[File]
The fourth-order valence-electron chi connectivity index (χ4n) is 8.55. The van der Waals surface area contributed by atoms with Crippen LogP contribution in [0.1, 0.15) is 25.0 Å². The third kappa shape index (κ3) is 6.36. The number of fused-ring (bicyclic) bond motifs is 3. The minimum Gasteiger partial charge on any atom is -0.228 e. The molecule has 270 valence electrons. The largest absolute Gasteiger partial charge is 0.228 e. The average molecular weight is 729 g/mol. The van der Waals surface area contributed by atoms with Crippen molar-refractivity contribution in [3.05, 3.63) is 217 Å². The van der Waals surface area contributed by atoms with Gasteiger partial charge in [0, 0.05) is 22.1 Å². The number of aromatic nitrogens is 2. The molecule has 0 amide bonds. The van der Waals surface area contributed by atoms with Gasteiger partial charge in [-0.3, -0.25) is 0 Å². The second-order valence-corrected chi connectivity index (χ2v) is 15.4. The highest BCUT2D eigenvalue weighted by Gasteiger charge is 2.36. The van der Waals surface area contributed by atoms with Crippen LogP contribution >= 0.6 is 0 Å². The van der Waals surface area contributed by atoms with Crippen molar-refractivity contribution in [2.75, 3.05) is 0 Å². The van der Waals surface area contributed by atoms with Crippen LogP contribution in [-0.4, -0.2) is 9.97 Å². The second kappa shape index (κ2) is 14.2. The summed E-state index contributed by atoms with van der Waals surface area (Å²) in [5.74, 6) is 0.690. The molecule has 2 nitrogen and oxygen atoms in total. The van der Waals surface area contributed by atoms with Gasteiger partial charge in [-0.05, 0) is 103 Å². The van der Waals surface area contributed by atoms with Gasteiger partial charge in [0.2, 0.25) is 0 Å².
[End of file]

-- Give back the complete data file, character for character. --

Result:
The fourth-order valence-electron chi connectivity index (χ4n) is 8.55. The van der Waals surface area contributed by atoms with Crippen LogP contribution in [0.1, 0.15) is 25.0 Å². The third kappa shape index (κ3) is 6.36. The number of fused-ring (bicyclic) bond motifs is 3. The minimum Gasteiger partial charge on any atom is -0.228 e. The molecule has 270 valence electrons. The largest absolute Gasteiger partial charge is 0.228 e. The average molecular weight is 729 g/mol. The van der Waals surface area contributed by atoms with Crippen molar-refractivity contribution in [3.05, 3.63) is 217 Å². The van der Waals surface area contributed by atoms with Gasteiger partial charge in [0, 0.05) is 22.1 Å². The number of aromatic nitrogens is 2. The molecule has 0 amide bonds. The van der Waals surface area contributed by atoms with Gasteiger partial charge in [-0.3, -0.25) is 0 Å². The second-order valence-corrected chi connectivity index (χ2v) is 15.4. The highest BCUT2D eigenvalue weighted by Gasteiger charge is 2.36. The van der Waals surface area contributed by atoms with Crippen LogP contribution >= 0.6 is 0 Å². The van der Waals surface area contributed by atoms with Crippen molar-refractivity contribution in [2.75, 3.05) is 0 Å². The van der Waals surface area contributed by atoms with Crippen LogP contribution in [-0.4, -0.2) is 9.97 Å². The second kappa shape index (κ2) is 14.2. The summed E-state index contributed by atoms with van der Waals surface area (Å²) in [5.74, 6) is 0.690. The molecule has 2 nitrogen and oxygen atoms in total. The van der Waals surface area contributed by atoms with Gasteiger partial charge in [-0.05, 0) is 103 Å². The van der Waals surface area contributed by atoms with Gasteiger partial charge in [0.2, 0.25) is 0 Å².